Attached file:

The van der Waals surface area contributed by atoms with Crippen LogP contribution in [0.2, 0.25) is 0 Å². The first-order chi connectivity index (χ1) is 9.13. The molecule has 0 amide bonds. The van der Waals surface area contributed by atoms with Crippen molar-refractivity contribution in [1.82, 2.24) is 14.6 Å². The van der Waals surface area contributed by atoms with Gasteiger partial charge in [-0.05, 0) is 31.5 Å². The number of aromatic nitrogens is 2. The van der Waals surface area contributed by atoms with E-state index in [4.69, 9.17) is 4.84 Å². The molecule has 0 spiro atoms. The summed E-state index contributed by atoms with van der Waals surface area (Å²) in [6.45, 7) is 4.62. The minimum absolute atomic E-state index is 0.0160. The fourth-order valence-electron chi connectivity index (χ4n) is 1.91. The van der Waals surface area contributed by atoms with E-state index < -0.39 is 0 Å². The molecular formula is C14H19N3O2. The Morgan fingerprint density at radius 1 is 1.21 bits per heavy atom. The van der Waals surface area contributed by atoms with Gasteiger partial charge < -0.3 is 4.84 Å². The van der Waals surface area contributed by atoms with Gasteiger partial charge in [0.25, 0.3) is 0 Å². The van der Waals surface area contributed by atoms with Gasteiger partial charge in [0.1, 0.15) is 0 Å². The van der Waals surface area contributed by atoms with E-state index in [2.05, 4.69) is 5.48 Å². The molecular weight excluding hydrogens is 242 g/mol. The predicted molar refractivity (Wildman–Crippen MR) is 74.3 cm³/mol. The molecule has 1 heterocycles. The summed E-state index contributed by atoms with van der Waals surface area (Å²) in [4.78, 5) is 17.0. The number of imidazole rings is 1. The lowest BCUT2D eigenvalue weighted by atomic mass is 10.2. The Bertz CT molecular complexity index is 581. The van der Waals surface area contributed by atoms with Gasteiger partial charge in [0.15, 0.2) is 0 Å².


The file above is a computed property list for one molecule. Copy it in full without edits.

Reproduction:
The van der Waals surface area contributed by atoms with Crippen LogP contribution in [0.2, 0.25) is 0 Å². The first-order chi connectivity index (χ1) is 9.13. The molecule has 0 amide bonds. The van der Waals surface area contributed by atoms with Crippen molar-refractivity contribution in [1.82, 2.24) is 14.6 Å². The van der Waals surface area contributed by atoms with Gasteiger partial charge in [-0.05, 0) is 31.5 Å². The number of aromatic nitrogens is 2. The van der Waals surface area contributed by atoms with E-state index in [4.69, 9.17) is 4.84 Å². The molecule has 0 spiro atoms. The summed E-state index contributed by atoms with van der Waals surface area (Å²) in [6.45, 7) is 4.62. The minimum absolute atomic E-state index is 0.0160. The fourth-order valence-electron chi connectivity index (χ4n) is 1.91. The van der Waals surface area contributed by atoms with E-state index < -0.39 is 0 Å². The molecular formula is C14H19N3O2. The Morgan fingerprint density at radius 1 is 1.21 bits per heavy atom. The van der Waals surface area contributed by atoms with Gasteiger partial charge < -0.3 is 4.84 Å². The van der Waals surface area contributed by atoms with Gasteiger partial charge in [0.25, 0.3) is 0 Å². The van der Waals surface area contributed by atoms with Gasteiger partial charge in [0.1, 0.15) is 0 Å². The van der Waals surface area contributed by atoms with E-state index in [2.05, 4.69) is 5.48 Å². The molecular weight excluding hydrogens is 242 g/mol. The predicted molar refractivity (Wildman–Crippen MR) is 74.3 cm³/mol. The molecule has 1 heterocycles. The summed E-state index contributed by atoms with van der Waals surface area (Å²) in [4.78, 5) is 17.0. The number of imidazole rings is 1. The lowest BCUT2D eigenvalue weighted by atomic mass is 10.2. The Bertz CT molecular complexity index is 581. The van der Waals surface area contributed by atoms with Gasteiger partial charge in [0.15, 0.2) is 0 Å².